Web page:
In today’s Gospel lesson Jesus stands before Pontius Pilate who asks him, “Are you the King of the Jews?”  Jesus’ eventual answer is that his kingdom is not from this world, and it is not.  If it were from this world the rich and powerful would be in charge and the poor and pitiful would not.  But in Jesus’ kingdom the least are great and the last are first and the world is upside down.  Listen to the opening lines of his Sermon on the Mount:

Blessed are the poor in spirit, for theirs is the

     kingdom of heaven.

Blessed are those who mourn, for they will be


Blessed are the meek, for they will inherit the


If you listen to those words in the right frame of mind they sound like the announcement of a revolution, as if God’s Kingdom were about to break into the world like a rock through a plate glass window, and the people who had had almost nothing before were going to end up with almost everything.  Where do you think Jesus got that?  Did any part of it come from the woman who sang:

[The Lord] has shown strength with his arm;
he has scattered the proud in the thoughts of their hearts.
He has brought down the powerful from their thrones,
and lifted up the lowly;
he has filled the hungry with good things,
and sent the rich away empty.

I know that Jesus was the Son of his Heavenly Father, but he was also the Son of his Earthly Mother, and who knows how much of who he was came from her?

According to John she was one of those women who was there at his crucifixion, and “When Jesus saw his mother and the disciple whom he loved standing beside her, he said to his mother, ‘Woman, here is your son.’ Then he said to the disciple, ‘Here is your mother.’ And from that hour the disciple took her into his own home” (Jn. 19:26-27).  But think about that hour, when Jesus’ mother stood there, looking up at that cross, watching her own son die.  Is there any mother among us who cannot feel her pain?  If she had known it would come to this would she have said yes to Gabriel?  Would she have said, “Let it be with me according to your word?”  Or would she have said, “Please, please find someone else!”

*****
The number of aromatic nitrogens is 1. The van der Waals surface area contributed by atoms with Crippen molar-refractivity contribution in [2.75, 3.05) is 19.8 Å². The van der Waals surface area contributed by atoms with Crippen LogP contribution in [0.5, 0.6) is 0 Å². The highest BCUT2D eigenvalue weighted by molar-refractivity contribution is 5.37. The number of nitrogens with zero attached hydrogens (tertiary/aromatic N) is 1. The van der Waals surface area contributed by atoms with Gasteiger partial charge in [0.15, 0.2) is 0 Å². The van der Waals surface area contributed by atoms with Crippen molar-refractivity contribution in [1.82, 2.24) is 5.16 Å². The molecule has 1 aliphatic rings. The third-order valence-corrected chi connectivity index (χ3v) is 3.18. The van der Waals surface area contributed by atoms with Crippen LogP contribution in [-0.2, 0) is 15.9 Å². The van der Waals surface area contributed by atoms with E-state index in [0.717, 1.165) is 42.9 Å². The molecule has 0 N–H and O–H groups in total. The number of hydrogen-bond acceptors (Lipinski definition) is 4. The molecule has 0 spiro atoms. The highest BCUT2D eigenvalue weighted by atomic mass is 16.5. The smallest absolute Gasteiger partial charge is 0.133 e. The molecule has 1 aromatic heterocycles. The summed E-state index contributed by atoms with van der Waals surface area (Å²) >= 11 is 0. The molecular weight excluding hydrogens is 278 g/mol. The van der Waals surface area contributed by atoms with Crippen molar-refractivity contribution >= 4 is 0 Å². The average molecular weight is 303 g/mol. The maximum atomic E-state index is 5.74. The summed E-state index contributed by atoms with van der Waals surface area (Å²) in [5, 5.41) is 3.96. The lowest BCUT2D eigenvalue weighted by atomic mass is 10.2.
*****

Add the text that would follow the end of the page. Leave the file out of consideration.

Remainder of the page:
Sometimes ignorance really is bliss.  Mary did say yes, but maybe she should have seen where things were headed when she was forced to deliver God’s son in a stable, and wrap him in bands of cloth, and lay him in a feed trough.  And maybe she should have been warned when old Simeon, the prophet, told her that her child was set for the rise and fall of many in Israel, and that a sword would pierce her own soul, also.  Maybe she was trying to keep this hour from coming when she and her sons came to take Jesus home, that time when people were saying that he had “gone out of his mind.”  And now here he was, hanging from a cross, condemned to die for claiming that he was “the king of the Jews.”

At least, that’s what some people said.

But as Mary watched the blood trickling from his noble brow like anointing oil, as she saw the crown of thorns turn golden in the afternoon sunlight, and as she read the word “King” written on the placard above his head, she may have thought, “Yes.  He is a king.  He’s a king like no other who has ever lived.”  And she may have said out loud the words he had heard so many times before, “You are my beloved son, in whom I am well pleased.”

—Jim Somerville © 2021